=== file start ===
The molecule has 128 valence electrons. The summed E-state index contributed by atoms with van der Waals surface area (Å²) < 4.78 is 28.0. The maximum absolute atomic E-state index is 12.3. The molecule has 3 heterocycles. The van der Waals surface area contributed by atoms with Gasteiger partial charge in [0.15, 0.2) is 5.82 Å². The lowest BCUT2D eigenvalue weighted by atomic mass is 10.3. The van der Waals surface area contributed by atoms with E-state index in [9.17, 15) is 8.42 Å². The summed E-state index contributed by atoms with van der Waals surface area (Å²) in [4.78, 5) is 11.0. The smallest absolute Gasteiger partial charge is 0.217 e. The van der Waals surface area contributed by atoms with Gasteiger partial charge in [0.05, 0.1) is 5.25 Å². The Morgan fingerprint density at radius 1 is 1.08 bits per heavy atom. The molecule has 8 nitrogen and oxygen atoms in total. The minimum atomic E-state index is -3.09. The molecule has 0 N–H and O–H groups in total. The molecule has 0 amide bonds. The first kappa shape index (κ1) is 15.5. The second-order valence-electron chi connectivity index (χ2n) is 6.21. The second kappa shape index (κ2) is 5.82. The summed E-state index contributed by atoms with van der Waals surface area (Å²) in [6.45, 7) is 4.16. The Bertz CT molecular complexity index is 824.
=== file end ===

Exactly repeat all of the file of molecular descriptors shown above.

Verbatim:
The molecule has 128 valence electrons. The summed E-state index contributed by atoms with van der Waals surface area (Å²) < 4.78 is 28.0. The maximum absolute atomic E-state index is 12.3. The molecule has 3 heterocycles. The van der Waals surface area contributed by atoms with Gasteiger partial charge in [0.15, 0.2) is 5.82 Å². The lowest BCUT2D eigenvalue weighted by atomic mass is 10.3. The van der Waals surface area contributed by atoms with E-state index in [9.17, 15) is 8.42 Å². The summed E-state index contributed by atoms with van der Waals surface area (Å²) in [4.78, 5) is 11.0. The smallest absolute Gasteiger partial charge is 0.217 e. The van der Waals surface area contributed by atoms with Gasteiger partial charge in [0.05, 0.1) is 5.25 Å². The Morgan fingerprint density at radius 1 is 1.08 bits per heavy atom. The molecule has 8 nitrogen and oxygen atoms in total. The minimum atomic E-state index is -3.09. The molecule has 0 N–H and O–H groups in total. The molecule has 0 amide bonds. The first kappa shape index (κ1) is 15.5. The second-order valence-electron chi connectivity index (χ2n) is 6.21. The second kappa shape index (κ2) is 5.82. The summed E-state index contributed by atoms with van der Waals surface area (Å²) in [6.45, 7) is 4.16. The Bertz CT molecular complexity index is 824.